Make in India and clean energy are among the top priorities for the Indian government, as it has also set aside Rs 19,500 crore to support local solar cell manufacturers. At the G20 meet last year, PM Modi also announced India's ambition to generate 50 per cent energy from renewables by 2030. But a plan to lift restrictions on the import of solar modules, could further hamper the expansion plans of India's local manufacturers.
Not up to the mark?
Since the homegrown solar module makers aren't able to keep up with high demand, the government is reportedly considering relaxations for imports. This will make bringing in solar modules from China and other producers easier, after restricting the inflow for the past two years. Not only will such a change slow down capacity expansion by domestic players, but it will also hit their trust in policy support from the state.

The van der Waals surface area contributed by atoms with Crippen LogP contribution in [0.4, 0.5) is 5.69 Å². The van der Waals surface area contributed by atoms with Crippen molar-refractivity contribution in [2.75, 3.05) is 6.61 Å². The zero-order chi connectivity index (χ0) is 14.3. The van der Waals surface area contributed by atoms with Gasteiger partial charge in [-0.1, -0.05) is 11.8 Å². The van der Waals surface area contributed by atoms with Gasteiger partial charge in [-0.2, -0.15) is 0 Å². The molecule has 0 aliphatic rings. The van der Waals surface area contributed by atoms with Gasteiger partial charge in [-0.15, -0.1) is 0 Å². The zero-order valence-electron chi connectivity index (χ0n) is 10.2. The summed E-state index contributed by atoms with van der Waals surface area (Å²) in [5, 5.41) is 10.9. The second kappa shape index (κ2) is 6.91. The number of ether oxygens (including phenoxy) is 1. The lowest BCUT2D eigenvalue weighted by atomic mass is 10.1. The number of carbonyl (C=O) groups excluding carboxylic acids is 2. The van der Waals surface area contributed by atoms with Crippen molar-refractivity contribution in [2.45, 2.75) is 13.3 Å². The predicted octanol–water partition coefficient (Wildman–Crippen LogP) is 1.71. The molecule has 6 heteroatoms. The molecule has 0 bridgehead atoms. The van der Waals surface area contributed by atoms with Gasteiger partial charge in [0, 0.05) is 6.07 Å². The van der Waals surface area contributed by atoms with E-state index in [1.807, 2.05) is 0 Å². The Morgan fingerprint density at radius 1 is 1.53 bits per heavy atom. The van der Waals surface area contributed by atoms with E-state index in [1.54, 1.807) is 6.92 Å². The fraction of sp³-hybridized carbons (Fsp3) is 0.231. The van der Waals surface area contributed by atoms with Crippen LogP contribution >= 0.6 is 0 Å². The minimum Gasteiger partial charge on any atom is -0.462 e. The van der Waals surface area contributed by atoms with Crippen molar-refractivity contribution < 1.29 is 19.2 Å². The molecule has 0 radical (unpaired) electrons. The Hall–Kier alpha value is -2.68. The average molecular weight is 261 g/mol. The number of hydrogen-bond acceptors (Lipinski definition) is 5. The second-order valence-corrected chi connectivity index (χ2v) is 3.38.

Need to accelerate
India's current solar power generation capacity stands at 64 gigawatts and it plans to scale that up to 280 gigawatts by 2030. For this 27 gigawatts needs to be added annually, and through a free trade agreement ASEAN nations can supply modules for 15 gigawatts every year.
Apart from the planned policy changes, India will also be blacklisting the companies which have delayed the completion of renewable energy projects, including solar power plants.
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